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Writer Ian D.L. Hyde has posted an article entitled, “The Real Santa Claus. It is reprinted in its entirety below.
Over one thousand seven hundred years ago, a frail old man stepped out of the Roman dungeons of Asia Minor and squinted in the brightness of the natural sunlight of which he had been deprived for the past eight years. Despite the torture he had endured, his bones broken, set, healed, and broken again and again over the years, he had never wavered in his faith; even though the authorities repeatedly promised him that he would be released if only he would recognize the divinity of the Emperor and sacrifice incense to his name.
Many had given up hope of ever seeing or hearing from him again, but as the Emperor Diocletian’s terrible reign came to an end, the old man slowly made his way out into the free, open air on that early May morning in the year 305. The news traveled fast and a cry went up in his home town… Nicholas is alive!
This frail man, beloved by his people but aged beyond his years by the brutal treatment he suffered, soon returned to pastor his church in Myra, modern day Turkey where his gentleness and kindness with children was only matched by his humble generosity. He had been born to a rich merchant family of Greek Christians many years before, and as a young man, heeded Christ’s call to go sell everything he had, give the proceeds to the poor and follow Him.
And as the bishop of Myra he cared deeply for those in the city who struggled to make ends meet. In one famous episode, a destitute father had three daughters who were approaching the age at which most Roman girls got married, but he was unable to scrape together enough to provide a dowry for them. In an age when women had few prospects for employment and a father had the power of life or death over his children, it seemed their only future would be to resort to prostitution or be sold into slavery to settle their father’s debt. In a culture which cared little about the worth of women in society, Nicholas was deeply moved to help these women who were precious in God’s sight.
So, to spare the father the embarrassment of receiving charity and to avoid praise himself, Nicholas went under cover of darkness and threw a bag of gold in the window opening of their house to provide a dowry for the eldest daughter to get married. After she married, and when it came time for the second daughter to be married, he did it again. And when the third daughter came of age, he threw another bag of gold in the window. This time being caught by the father of the three daughters, he swore the man to secrecy regarding what he had done (which obviously didn’t work because his fame soon spread, even in his own lifetime).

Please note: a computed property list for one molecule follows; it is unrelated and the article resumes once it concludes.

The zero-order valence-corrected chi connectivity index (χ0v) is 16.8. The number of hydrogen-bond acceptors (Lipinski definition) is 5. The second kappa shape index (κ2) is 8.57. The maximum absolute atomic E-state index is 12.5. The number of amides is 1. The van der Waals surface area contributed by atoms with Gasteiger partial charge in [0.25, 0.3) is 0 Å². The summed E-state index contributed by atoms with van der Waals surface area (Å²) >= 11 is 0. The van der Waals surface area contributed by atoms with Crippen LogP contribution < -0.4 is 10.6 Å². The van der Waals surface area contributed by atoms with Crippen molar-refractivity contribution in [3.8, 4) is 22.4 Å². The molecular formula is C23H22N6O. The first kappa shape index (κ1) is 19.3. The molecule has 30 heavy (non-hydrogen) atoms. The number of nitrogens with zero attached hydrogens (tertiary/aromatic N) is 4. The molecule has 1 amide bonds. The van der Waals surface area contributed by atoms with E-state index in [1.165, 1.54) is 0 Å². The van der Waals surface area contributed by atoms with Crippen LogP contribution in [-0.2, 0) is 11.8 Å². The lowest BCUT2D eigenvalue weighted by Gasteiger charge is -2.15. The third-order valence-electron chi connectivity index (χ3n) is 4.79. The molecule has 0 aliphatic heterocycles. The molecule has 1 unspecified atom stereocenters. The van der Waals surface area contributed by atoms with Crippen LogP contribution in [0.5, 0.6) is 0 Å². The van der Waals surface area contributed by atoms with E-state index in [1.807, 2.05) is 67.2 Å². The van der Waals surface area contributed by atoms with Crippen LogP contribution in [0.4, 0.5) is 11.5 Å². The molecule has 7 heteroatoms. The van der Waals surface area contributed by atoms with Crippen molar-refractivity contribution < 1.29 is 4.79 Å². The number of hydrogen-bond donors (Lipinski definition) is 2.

On another occasion three innocent men had been condemned to death on the orders of the crooked governor Eustathius. Standing between the executioner’s sword and the men about to die, he publicly challenged the jurors who had taken bribes to find the men guilty and the governor himself. The governor seethed with rage and wanted Nicholas’ head, but the crowds stood up for their beloved bishop and Eustathius was afraid to touch him.
Towards the end of a life marked by a simple desire to reflect Christ’s holy love in the lives around him, Nicholas was summoned for one last service. A priest named Arius had begun teaching that Jesus wasn’t who he claimed, that he was neither fully God nor fully human but something in between, a created being like us. The new Emperor Constantine convened the Council of Nicaea in 325 and invited all the bishops of the world to gather and hash it out. Many, like Nicholas, had suffered under the terrible persecutions of Emperor Diocletian for their faith and no power on Earth was going to dissuade them from staying true to the ancient faith as they had received it.
A staunch defender of the doctrine of the Trinity, a rumor has persisted through the centuries that Nicholas lost his temper and punched Arius in the face at the Council and spent a night cooling off in jail for it. This may or may not be true, but what we do know is that this tough-as-nails bishop was willing to die for what he believed to be true. He pastored his flock with love and care, he defended the innocent, and had compassion on the most destitute. And most of all it’s his humble generosity and kindness which has inspired millions to be a little kinder, a little more gracious to one another 17 centuries.
He’s remembered each Christmas as Santa Claus, a commercialized, jolly old elf with an unhealthy addiction to milk and cookies. But as a man devoted to Christ, Nicholas would want us to remember what this season is all about: that God loved this world and everyone in it so much that He took on flesh, walked among us, taught us to love as He loves, died for us, and conquered death through His bodily resurrection so that we may be freed from sin and death ourselves.
So as we celebrate St. Nicholas’ Day on Dec. 06 at the beginning of this Christmas season, take a little bit of time to honor the real St. Nick by sharing a little bit of the same gracious, humble, generous love that he tried to embody and remember Who it was that was ultimately the source of his enduring strength and grace.